BeadSize (cm)PDI
CHT/INDO0.398 ± 0.0090.112 ± 0.001
CHT/NLC-INDO0.370 ± 0.0040.102 ± 0.006
[email protected]/INDO0.352 ± 0.0110.110 ± 0.040
[email protected]/NLC-INDO0.330 ± 0.0210.124 ± 0.009
NOTE: CHT/INDO = chitosan bead loading INDO 2% (w/v), CHT/NLC-INDO = nanobead loading indomethacin 2% (w/v), [email protected]/INDO = xanthan-coated bead loading indomethacin 2% (w/v), [email protected]/NLC-INDO = xanthan-coated CHT/NLC-INDO nanobead.
Table 5. Mathematical modeling of release kinetics, fitted with several mathematical models. The values displayed corresponds to the coefficient of determination (R2), calculated by KinetD software. The highest R2 for each group are in bold.
Table 5. Mathematical modeling of release kinetics, fitted with several mathematical models. The values displayed corresponds to the coefficient of determination (R2), calculated by KinetD software. The highest R2 for each group are in bold.
Formulation0 OrderWeibullBaker–Lonsdale
CHT/INDO0.950.780.83
[email protected]/INDO0.970.820.75
CHT/NLC-INDO0.660.740.99
[email protected]/NLC-INDO0.460.910.59
NOTE: CHT/INDO = chitosan bead loading INDO 2% (w/v), CHT/NLC-INDO = nanobead loading indomethacin 2% (w/v), [email protected]/INDO = xanthan-coated bead loading indomethacin 2% (w/v), [email protected]/NLC-INDO = xanthan-coated CHT/NLC-INDO nanobead.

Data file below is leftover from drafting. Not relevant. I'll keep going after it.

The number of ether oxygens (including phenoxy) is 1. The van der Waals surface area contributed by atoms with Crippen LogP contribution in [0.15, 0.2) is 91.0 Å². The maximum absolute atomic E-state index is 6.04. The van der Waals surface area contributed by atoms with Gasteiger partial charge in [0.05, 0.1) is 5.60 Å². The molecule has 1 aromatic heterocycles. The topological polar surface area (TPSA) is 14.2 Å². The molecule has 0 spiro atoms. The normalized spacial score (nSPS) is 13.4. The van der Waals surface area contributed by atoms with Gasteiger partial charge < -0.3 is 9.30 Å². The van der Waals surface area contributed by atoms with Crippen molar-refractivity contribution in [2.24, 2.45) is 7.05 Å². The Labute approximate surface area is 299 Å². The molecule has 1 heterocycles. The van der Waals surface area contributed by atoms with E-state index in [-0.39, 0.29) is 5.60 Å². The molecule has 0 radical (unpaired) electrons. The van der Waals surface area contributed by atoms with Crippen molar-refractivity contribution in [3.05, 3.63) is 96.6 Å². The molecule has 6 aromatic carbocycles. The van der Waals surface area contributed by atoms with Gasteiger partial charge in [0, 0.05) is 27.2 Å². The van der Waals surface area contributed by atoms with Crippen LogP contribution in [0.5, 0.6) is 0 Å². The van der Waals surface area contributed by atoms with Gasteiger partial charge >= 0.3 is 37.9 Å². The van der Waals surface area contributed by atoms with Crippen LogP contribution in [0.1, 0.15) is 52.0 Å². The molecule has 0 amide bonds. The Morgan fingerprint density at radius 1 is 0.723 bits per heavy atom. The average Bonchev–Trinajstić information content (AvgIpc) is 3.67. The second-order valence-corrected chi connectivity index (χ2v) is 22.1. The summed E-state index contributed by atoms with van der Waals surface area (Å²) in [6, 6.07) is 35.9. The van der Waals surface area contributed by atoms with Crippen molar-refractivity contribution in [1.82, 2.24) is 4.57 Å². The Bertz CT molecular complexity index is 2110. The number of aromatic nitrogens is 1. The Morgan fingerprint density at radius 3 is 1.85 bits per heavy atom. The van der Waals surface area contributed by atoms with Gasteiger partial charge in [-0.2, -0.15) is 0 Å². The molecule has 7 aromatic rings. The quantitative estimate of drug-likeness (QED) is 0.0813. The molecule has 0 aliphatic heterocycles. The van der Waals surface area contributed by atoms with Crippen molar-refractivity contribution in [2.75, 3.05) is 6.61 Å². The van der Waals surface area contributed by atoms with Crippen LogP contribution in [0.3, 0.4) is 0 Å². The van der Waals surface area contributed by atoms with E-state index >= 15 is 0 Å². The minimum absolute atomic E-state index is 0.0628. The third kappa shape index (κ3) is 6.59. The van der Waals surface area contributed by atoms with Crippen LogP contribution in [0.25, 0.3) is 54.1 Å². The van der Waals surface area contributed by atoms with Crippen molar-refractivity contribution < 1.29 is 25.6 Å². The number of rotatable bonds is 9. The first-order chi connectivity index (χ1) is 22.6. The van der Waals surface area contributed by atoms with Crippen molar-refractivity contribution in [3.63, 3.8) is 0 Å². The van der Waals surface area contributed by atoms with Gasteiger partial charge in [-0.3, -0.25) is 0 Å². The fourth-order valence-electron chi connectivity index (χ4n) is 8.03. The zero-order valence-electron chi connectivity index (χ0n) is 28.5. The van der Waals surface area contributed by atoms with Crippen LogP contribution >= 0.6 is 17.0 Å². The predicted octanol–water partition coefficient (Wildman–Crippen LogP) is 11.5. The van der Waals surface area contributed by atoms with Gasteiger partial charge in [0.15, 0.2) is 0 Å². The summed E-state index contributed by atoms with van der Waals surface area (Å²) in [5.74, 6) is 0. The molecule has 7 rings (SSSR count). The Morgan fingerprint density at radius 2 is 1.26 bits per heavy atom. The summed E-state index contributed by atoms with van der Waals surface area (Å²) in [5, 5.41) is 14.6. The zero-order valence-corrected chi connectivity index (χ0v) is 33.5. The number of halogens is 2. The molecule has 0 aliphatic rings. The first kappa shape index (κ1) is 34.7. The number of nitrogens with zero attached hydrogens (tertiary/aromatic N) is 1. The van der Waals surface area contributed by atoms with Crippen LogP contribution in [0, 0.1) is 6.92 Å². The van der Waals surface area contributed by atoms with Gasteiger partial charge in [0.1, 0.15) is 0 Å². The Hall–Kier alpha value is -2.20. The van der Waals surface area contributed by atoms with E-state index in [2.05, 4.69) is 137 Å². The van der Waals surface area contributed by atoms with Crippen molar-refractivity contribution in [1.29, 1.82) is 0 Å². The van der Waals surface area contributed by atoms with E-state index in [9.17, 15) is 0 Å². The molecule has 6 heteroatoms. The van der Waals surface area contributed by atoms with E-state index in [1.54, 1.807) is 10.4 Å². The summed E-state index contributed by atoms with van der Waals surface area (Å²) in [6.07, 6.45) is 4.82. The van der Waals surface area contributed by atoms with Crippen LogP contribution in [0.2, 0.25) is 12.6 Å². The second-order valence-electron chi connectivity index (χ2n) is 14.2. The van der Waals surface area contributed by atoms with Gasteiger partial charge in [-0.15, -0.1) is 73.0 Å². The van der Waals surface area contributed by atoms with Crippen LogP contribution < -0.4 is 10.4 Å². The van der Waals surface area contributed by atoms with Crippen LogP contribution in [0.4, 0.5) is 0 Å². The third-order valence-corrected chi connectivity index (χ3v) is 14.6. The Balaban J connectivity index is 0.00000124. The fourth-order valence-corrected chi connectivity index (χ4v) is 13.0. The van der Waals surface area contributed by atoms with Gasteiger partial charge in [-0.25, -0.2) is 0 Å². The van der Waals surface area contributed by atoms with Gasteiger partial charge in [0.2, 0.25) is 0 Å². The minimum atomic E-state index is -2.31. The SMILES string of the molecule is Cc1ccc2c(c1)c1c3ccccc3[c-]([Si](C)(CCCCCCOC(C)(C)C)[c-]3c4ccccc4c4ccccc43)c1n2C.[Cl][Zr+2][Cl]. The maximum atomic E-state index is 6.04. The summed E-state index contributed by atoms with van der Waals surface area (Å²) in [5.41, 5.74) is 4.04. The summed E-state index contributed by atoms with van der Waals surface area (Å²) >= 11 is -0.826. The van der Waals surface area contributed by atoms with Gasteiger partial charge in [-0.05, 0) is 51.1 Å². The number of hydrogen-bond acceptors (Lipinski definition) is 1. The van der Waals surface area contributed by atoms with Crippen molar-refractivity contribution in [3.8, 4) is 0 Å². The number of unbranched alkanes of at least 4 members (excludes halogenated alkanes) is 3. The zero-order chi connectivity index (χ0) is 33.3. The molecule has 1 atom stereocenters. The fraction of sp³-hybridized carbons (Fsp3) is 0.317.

Table 6. Biochemical markers indexes in the CE serum treated with different groups. Data are provided as median ± SEM, n = 12. One-way ANOVA/Tukey tests were performed for the analyses of intergroup differences among each marker. a,b = (p < 0.05).
Table 6. Biochemical markers indexes in the CE serum treated with different groups. Data are provided as median ± SEM, n = 12. One-way ANOVA/Tukey tests were performed for the analyses of intergroup differences among each marker. a,b = (p < 0.05).
MarkersNCBeadNanobead
UA (mg/dL)
CK (U/L)
31.70 (±15.2)
1356.0 (±1494.0)
18.97 (±12.6)50.69 (±43.4)
513.1 (±501.1)582.4 (±420.9)
ALP (U/L)429.6 (±230.4) a1168.0 (±454.8) b946.7 (±449.2) ab
GGT (U/L)6.98 (±4.9) 6.52 (±3.7)5.28 (±4.3)
AST (U/L)144.6 (±146.4)118.6 (±31.4)153.8 (±94.0)
ALT (U/L)11.40 (±8.0)5.80 (±3.3)4.60 (±5.7)
NOTE: NC = 0.9% NaCl, bead = xanthan-coated chitosan bead loading indomethacin ([email protected]/INDO; 20 mg/egg) and nanobead = xanthan-coated nanobead ([email protected]/NLC-INDO; 20 mg/egg).